Suspended Miami city commissioner pleads not guilty to money laundering and other charges

MIAMI (AP) — A suspended Miami city commissioner who is accused of accepting $245,000 in exchange for voting to approve construction of a sports facility has pleaded not guilty to multiple felony charges, including bribery and money laundering.

Alex Diaz de la Portilla did not appear in court Friday, but his attorney, Ben Kuehne, entered the plea for him.

Diaz de la Portilla and a co-defendant, Miami attorney William Riley Jr., were arrested Sept. 14.

Gov. Ron DeSantis suspended Diaz de la Portilla, who is a fellow Republican, after the commissioner's arrest. Kuehne said Friday that his client was campaigning for the Nov. 7 election to keep his seat on the commission.

“We look forward to a vindication of these charges because Alex is not guilty," Kuehne said at the Miami-Dade criminal courthouse, according to the Miami Herald.

Kuehne requested that Diaz de la Portilla be tried separately from Riley, WPLG-TV reported.

On Friday, Riley's attorney also entered a not guilty plea for his client, who did not appear in court. Riley is accused of being the front for the business that allegedly gave money to the Diaz de la Portilla campaign in exchange for the right to build a sports facility on land that is now a downtown city park.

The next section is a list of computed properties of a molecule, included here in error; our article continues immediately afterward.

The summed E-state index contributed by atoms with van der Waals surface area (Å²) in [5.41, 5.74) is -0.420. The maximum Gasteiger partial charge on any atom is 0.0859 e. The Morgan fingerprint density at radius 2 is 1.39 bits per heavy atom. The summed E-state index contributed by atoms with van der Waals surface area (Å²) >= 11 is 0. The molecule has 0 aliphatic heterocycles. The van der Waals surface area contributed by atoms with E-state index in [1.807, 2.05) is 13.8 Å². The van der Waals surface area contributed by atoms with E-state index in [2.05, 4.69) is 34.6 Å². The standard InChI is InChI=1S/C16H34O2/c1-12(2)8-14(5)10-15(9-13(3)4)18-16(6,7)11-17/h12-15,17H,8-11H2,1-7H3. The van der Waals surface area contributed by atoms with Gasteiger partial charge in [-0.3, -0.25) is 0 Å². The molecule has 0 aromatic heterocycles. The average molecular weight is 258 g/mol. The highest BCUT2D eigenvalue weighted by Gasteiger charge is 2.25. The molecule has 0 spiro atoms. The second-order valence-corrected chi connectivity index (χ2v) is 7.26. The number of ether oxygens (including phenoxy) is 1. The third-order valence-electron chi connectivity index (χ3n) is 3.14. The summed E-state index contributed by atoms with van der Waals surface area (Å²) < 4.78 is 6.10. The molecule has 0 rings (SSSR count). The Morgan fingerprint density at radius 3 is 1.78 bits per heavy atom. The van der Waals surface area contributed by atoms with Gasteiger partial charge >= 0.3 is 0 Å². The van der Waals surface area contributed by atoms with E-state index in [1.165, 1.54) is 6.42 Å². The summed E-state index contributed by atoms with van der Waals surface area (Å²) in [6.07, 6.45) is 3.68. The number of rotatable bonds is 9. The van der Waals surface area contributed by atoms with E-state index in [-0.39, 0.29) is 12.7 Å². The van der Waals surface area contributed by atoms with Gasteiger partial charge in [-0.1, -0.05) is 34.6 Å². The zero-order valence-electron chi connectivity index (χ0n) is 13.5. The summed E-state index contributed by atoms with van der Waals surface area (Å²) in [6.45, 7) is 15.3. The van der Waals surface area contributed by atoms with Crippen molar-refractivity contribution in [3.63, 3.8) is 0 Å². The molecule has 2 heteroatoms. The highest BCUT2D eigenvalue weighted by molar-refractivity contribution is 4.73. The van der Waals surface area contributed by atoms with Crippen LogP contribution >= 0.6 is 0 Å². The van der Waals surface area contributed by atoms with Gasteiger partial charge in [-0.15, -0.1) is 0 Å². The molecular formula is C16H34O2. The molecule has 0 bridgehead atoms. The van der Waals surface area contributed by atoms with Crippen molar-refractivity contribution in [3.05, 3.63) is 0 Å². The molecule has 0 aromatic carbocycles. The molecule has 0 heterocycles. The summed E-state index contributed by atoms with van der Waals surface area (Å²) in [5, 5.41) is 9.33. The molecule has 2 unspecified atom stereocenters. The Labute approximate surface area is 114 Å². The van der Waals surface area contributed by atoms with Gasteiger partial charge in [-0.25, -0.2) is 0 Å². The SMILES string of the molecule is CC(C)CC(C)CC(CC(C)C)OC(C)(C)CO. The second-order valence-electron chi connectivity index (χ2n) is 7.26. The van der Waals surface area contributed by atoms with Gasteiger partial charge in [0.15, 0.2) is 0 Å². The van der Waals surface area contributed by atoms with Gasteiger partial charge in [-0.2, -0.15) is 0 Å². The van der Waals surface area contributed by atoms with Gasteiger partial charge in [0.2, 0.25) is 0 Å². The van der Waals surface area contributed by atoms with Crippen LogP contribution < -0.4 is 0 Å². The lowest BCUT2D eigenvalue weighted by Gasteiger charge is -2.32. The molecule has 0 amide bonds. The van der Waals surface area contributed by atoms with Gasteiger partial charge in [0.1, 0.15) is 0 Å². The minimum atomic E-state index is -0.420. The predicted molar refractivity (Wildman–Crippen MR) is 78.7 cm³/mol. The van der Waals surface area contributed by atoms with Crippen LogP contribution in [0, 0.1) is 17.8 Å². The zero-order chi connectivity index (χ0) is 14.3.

Both men bonded out of jail soon after being arrested, and their next status hearing is Nov. 14. A trial date has not been set.

Diaz de la Portilla is a former state legislator and was elected to the city commission in 2019.

Investigators said Diaz de la Portilla and Riley accepted more than $15,000 for the Miami-Dade County Court judicial campaign of Diaz de la Portilla’s brother but did not report the money, as required by state law. Riley also controlled a bank account in the name of a Delaware-based corporation to launder about $245,000 in concealed political contributions made by a management services company in exchange for permission to build a sports complex, officials said.

Investigators also said Diaz de la Portilla operated and controlled two political committees used both for his brother’s campaign and for personal spending. Records showed one of the committees reported donations of about $2.3 million and the other reported more than $800,000.

Diaz de La Portilla and Riley are each charged with one count of money laundering, three counts of unlawful compensation or reward for official behavior, one count of bribery and one count of criminal conspiracy.

Diaz de la Portilla is also charged with four counts of official misconduct, one count of campaign contribution in excess of legal limits and two counts of failure to report a gift. Riley is also charged with failure to disclose lobbyist expenses.